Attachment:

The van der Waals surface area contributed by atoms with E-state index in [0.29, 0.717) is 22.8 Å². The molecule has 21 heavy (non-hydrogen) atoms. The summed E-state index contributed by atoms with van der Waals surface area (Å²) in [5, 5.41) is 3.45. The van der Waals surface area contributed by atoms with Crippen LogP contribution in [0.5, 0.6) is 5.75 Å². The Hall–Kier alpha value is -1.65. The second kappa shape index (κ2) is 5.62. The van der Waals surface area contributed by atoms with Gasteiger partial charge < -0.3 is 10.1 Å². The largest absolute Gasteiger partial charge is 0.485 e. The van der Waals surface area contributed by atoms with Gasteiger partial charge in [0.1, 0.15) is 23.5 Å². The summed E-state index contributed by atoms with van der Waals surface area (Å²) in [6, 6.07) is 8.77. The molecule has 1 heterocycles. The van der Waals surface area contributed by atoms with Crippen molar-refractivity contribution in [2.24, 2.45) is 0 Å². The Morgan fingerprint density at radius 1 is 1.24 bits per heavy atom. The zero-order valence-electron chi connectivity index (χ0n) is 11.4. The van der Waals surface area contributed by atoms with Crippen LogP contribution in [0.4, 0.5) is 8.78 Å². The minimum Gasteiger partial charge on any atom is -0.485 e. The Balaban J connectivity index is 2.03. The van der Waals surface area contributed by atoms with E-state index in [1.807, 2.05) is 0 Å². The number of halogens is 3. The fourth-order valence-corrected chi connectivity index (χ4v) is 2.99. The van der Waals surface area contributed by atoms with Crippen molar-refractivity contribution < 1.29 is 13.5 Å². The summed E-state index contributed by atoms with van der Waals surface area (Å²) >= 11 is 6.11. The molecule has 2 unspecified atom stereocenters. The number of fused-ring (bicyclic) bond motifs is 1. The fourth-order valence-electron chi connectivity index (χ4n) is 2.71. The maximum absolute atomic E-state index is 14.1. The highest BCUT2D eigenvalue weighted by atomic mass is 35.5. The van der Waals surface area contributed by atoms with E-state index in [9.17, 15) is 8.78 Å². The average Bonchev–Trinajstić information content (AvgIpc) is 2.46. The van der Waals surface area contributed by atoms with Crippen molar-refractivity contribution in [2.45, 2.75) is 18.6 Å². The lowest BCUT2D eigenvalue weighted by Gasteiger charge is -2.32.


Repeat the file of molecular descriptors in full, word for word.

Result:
The van der Waals surface area contributed by atoms with E-state index in [0.29, 0.717) is 22.8 Å². The molecule has 21 heavy (non-hydrogen) atoms. The summed E-state index contributed by atoms with van der Waals surface area (Å²) in [5, 5.41) is 3.45. The van der Waals surface area contributed by atoms with Crippen LogP contribution in [0.5, 0.6) is 5.75 Å². The Hall–Kier alpha value is -1.65. The second kappa shape index (κ2) is 5.62. The van der Waals surface area contributed by atoms with Gasteiger partial charge < -0.3 is 10.1 Å². The largest absolute Gasteiger partial charge is 0.485 e. The van der Waals surface area contributed by atoms with Gasteiger partial charge in [0.1, 0.15) is 23.5 Å². The summed E-state index contributed by atoms with van der Waals surface area (Å²) in [6, 6.07) is 8.77. The molecule has 1 heterocycles. The van der Waals surface area contributed by atoms with Crippen molar-refractivity contribution in [2.24, 2.45) is 0 Å². The Morgan fingerprint density at radius 1 is 1.24 bits per heavy atom. The zero-order valence-electron chi connectivity index (χ0n) is 11.4. The van der Waals surface area contributed by atoms with Crippen LogP contribution in [0.4, 0.5) is 8.78 Å². The minimum Gasteiger partial charge on any atom is -0.485 e. The Balaban J connectivity index is 2.03. The van der Waals surface area contributed by atoms with E-state index in [1.807, 2.05) is 0 Å². The number of halogens is 3. The fourth-order valence-corrected chi connectivity index (χ4v) is 2.99. The van der Waals surface area contributed by atoms with Crippen molar-refractivity contribution < 1.29 is 13.5 Å². The summed E-state index contributed by atoms with van der Waals surface area (Å²) >= 11 is 6.11. The molecule has 2 unspecified atom stereocenters. The number of fused-ring (bicyclic) bond motifs is 1. The fourth-order valence-electron chi connectivity index (χ4n) is 2.71. The maximum absolute atomic E-state index is 14.1. The highest BCUT2D eigenvalue weighted by atomic mass is 35.5. The van der Waals surface area contributed by atoms with E-state index in [9.17, 15) is 8.78 Å². The average Bonchev–Trinajstić information content (AvgIpc) is 2.46. The van der Waals surface area contributed by atoms with Crippen molar-refractivity contribution in [2.45, 2.75) is 18.6 Å². The lowest BCUT2D eigenvalue weighted by Gasteiger charge is -2.32.